Further, as shown in FIG. 4, sandwiched between medium-doped collector layer 432 and medium/high-doped collector layer 436 is low-doped p-type collector layer 434, which also comprises gallium-arsenide. But unlike any collector layers encountered thus far in this application, low-doped p-type collector layer 434 is doped with a p-type dopant, for example, carbon. Low-doped p-type collector layer 434 can be doped with carbon at between approximately 1×1015 cm−3 and approximately 5×1015 cm−3. Other suitable dopants besides carbon can be used to dope low-doped p-type collector layer 434, including magnesium or manganese. The thickness of low-doped p-type collector layer 434 can be between approximately 0.1 micron and approximately 0.5 microns.

In one embodiment which is not illustrated, collector 430 can comprise four separate collector layers, wherein medium-doped collector layer 432 is situated over subcollector 410, and medium/high-doped collector layer 436 is situated at the interface between base 436 and collector 430. In between medium-doped collector layer 432 and medium/high-doped collector layer 436 may be situated two low-doped collector layers. The first of the two low-doped collector layer is situated over medium-doped collector layer 432 and can comprise gallium-arsenide doped with silicon at approximately 1×1016 cm−3. The second low-doped collector layer in the present embodiment is situated between the first low-doped collector layer and medium/high-doped collector layer 436 and can be gallium-arsenide doped with carbon at approximately 5×1015 cm−3. Both the first and second low-doped collector layers in present embodiment can be between approximately 0.1 micron and 0.5 microns thick.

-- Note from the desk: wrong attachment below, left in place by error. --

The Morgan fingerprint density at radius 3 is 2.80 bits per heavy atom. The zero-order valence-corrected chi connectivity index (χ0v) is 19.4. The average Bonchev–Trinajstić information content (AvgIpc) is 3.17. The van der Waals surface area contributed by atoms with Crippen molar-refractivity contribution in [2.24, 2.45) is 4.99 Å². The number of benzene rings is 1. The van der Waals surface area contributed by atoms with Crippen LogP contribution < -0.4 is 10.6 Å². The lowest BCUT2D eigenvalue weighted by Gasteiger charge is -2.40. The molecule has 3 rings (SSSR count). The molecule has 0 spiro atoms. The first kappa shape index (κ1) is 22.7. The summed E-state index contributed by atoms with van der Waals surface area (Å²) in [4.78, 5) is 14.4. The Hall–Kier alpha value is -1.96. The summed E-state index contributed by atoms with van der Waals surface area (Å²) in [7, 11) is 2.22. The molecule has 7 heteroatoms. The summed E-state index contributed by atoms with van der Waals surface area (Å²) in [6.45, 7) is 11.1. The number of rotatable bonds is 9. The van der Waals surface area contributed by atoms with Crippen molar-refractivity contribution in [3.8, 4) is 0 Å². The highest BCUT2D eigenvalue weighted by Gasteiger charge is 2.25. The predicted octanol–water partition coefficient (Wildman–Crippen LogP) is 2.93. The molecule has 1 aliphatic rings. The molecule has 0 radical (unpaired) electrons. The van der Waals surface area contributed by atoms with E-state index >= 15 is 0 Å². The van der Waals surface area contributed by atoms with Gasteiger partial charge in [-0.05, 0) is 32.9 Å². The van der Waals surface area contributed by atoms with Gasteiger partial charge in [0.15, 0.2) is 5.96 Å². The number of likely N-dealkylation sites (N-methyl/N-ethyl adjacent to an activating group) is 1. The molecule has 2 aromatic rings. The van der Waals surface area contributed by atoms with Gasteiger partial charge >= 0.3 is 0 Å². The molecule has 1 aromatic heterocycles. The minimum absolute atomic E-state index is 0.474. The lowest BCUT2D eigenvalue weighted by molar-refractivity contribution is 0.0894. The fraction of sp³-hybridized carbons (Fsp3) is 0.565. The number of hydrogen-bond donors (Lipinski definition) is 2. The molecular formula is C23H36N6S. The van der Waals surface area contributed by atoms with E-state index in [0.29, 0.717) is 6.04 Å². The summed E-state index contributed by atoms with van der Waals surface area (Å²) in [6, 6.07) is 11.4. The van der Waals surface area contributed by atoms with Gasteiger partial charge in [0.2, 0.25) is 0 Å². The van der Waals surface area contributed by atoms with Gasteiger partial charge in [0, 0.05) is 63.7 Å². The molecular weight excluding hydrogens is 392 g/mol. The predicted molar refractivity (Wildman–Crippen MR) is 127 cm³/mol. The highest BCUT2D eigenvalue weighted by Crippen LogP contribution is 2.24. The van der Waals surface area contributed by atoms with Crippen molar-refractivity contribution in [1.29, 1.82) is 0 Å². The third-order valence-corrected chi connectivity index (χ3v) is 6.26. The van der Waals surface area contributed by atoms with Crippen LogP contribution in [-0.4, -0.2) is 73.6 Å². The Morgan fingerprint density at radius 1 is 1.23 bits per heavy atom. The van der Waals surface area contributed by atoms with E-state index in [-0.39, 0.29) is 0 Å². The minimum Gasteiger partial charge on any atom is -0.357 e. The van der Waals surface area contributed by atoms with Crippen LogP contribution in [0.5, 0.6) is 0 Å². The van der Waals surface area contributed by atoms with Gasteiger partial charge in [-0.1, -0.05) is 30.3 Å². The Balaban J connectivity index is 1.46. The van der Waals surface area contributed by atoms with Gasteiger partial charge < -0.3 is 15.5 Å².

In the embodiment illustrated in FIG. 4, medium-doped collector layer 432 averts the initiation of filamentation in heavily doped subcollector 410 by preventing the depletion region from reaching subcollector 410 prior to breakdown voltage. It is desirable for breakdown voltage to be reached when the depletion region has extended into about three-quarters of medium-doped collector layer 432. Further, the role of medium/high doped collector layer 436 is to prevent base push out by altering the electric field at the collector-base interface, thus improving the gain of the HBT.

The presence of medium/high-doped collector layer 436, as opposed to a low-doped collector layer, at the collector-base interface can hinder the desirable expansion of the depletion region. As discussed above, depletion region expansion occurs more slowly in heavier doped regions, e.g. medium/high-doped collector layer 436. Thus, in the present embodiment, the role of low-doped p-type collector layer 434 is to “compensate” for n-type medium/high-doped collector layer 436 by facilitating expansion of the depletion region. And by facilitating the depletion region's expansion, low-doped p-type collector layer 434 improves the performance of the HBT, including raising the breakdown voltage and lowering the capacitance for the device.